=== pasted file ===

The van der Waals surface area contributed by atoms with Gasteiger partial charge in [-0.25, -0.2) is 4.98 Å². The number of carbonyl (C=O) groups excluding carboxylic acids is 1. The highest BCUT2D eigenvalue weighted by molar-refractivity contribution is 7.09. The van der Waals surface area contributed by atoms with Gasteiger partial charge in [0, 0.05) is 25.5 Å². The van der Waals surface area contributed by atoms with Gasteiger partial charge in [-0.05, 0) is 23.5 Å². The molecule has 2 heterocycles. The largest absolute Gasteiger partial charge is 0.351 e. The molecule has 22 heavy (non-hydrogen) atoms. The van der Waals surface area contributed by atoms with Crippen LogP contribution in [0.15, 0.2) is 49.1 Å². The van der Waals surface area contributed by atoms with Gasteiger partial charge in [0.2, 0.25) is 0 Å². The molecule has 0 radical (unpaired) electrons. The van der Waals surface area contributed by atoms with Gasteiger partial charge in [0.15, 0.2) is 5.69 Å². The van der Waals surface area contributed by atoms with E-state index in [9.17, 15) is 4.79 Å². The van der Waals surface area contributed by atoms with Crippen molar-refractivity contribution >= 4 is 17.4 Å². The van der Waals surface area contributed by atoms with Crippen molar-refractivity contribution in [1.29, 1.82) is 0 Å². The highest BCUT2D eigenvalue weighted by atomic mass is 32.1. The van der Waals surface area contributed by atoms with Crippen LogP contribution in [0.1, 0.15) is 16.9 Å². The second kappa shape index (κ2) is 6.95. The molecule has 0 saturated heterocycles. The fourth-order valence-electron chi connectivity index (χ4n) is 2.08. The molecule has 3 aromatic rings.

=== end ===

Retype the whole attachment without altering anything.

The van der Waals surface area contributed by atoms with Gasteiger partial charge in [-0.25, -0.2) is 4.98 Å². The number of carbonyl (C=O) groups excluding carboxylic acids is 1. The highest BCUT2D eigenvalue weighted by molar-refractivity contribution is 7.09. The van der Waals surface area contributed by atoms with Gasteiger partial charge in [0, 0.05) is 25.5 Å². The van der Waals surface area contributed by atoms with Gasteiger partial charge in [-0.05, 0) is 23.5 Å². The molecule has 2 heterocycles. The largest absolute Gasteiger partial charge is 0.351 e. The molecule has 22 heavy (non-hydrogen) atoms. The van der Waals surface area contributed by atoms with Crippen LogP contribution in [0.15, 0.2) is 49.1 Å². The van der Waals surface area contributed by atoms with Gasteiger partial charge in [0.2, 0.25) is 0 Å². The molecule has 0 radical (unpaired) electrons. The van der Waals surface area contributed by atoms with Gasteiger partial charge in [0.15, 0.2) is 5.69 Å². The van der Waals surface area contributed by atoms with E-state index in [9.17, 15) is 4.79 Å². The van der Waals surface area contributed by atoms with Crippen molar-refractivity contribution >= 4 is 17.4 Å². The van der Waals surface area contributed by atoms with Crippen molar-refractivity contribution in [1.29, 1.82) is 0 Å². The highest BCUT2D eigenvalue weighted by atomic mass is 32.1. The van der Waals surface area contributed by atoms with Crippen LogP contribution in [0.1, 0.15) is 16.9 Å². The second kappa shape index (κ2) is 6.95. The molecule has 0 saturated heterocycles. The fourth-order valence-electron chi connectivity index (χ4n) is 2.08. The molecule has 3 aromatic rings.